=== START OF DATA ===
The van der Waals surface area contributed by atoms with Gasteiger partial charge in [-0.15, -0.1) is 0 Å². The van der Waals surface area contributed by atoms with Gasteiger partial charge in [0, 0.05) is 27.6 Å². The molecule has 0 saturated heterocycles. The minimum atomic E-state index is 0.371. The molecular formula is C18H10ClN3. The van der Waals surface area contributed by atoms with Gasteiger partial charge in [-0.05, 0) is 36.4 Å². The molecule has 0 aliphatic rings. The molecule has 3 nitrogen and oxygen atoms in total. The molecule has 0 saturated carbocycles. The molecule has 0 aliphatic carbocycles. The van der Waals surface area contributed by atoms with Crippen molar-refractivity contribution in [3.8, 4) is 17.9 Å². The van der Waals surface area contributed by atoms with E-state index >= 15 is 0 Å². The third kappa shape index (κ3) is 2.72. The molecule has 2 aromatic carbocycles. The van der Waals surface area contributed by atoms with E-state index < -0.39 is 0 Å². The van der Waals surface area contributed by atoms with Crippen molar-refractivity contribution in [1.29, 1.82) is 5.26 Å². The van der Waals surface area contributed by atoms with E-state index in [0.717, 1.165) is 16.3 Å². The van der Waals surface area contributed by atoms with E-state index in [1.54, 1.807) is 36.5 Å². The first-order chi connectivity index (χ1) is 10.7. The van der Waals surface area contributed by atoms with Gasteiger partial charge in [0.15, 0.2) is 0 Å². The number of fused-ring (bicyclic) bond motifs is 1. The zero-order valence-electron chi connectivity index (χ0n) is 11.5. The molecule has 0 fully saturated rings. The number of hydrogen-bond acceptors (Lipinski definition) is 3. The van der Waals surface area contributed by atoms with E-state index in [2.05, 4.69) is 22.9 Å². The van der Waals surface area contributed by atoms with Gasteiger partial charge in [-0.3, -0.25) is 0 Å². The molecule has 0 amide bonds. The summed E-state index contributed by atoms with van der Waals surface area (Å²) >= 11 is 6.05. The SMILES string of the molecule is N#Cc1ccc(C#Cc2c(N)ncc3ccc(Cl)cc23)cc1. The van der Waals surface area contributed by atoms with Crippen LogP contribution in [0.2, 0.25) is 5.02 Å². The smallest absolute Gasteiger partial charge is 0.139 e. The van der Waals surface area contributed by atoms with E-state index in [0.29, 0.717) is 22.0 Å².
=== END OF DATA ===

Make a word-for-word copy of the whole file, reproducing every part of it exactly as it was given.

The van der Waals surface area contributed by atoms with Gasteiger partial charge in [-0.15, -0.1) is 0 Å². The van der Waals surface area contributed by atoms with Gasteiger partial charge in [0, 0.05) is 27.6 Å². The molecule has 0 saturated heterocycles. The minimum atomic E-state index is 0.371. The molecular formula is C18H10ClN3. The van der Waals surface area contributed by atoms with Gasteiger partial charge in [-0.05, 0) is 36.4 Å². The molecule has 0 aliphatic rings. The molecule has 3 nitrogen and oxygen atoms in total. The molecule has 0 saturated carbocycles. The molecule has 0 aliphatic carbocycles. The van der Waals surface area contributed by atoms with Crippen molar-refractivity contribution in [3.8, 4) is 17.9 Å². The van der Waals surface area contributed by atoms with E-state index >= 15 is 0 Å². The third kappa shape index (κ3) is 2.72. The molecule has 2 aromatic carbocycles. The van der Waals surface area contributed by atoms with E-state index < -0.39 is 0 Å². The van der Waals surface area contributed by atoms with Crippen molar-refractivity contribution in [1.29, 1.82) is 5.26 Å². The van der Waals surface area contributed by atoms with E-state index in [0.717, 1.165) is 16.3 Å². The van der Waals surface area contributed by atoms with E-state index in [1.54, 1.807) is 36.5 Å². The first-order chi connectivity index (χ1) is 10.7. The van der Waals surface area contributed by atoms with Gasteiger partial charge in [0.15, 0.2) is 0 Å². The number of fused-ring (bicyclic) bond motifs is 1. The zero-order valence-electron chi connectivity index (χ0n) is 11.5. The molecule has 0 fully saturated rings. The number of hydrogen-bond acceptors (Lipinski definition) is 3. The van der Waals surface area contributed by atoms with E-state index in [2.05, 4.69) is 22.9 Å². The van der Waals surface area contributed by atoms with Gasteiger partial charge in [-0.3, -0.25) is 0 Å². The molecule has 0 amide bonds. The summed E-state index contributed by atoms with van der Waals surface area (Å²) >= 11 is 6.05. The SMILES string of the molecule is N#Cc1ccc(C#Cc2c(N)ncc3ccc(Cl)cc23)cc1. The van der Waals surface area contributed by atoms with Crippen LogP contribution in [0.2, 0.25) is 5.02 Å². The smallest absolute Gasteiger partial charge is 0.139 e. The van der Waals surface area contributed by atoms with E-state index in [0.29, 0.717) is 22.0 Å².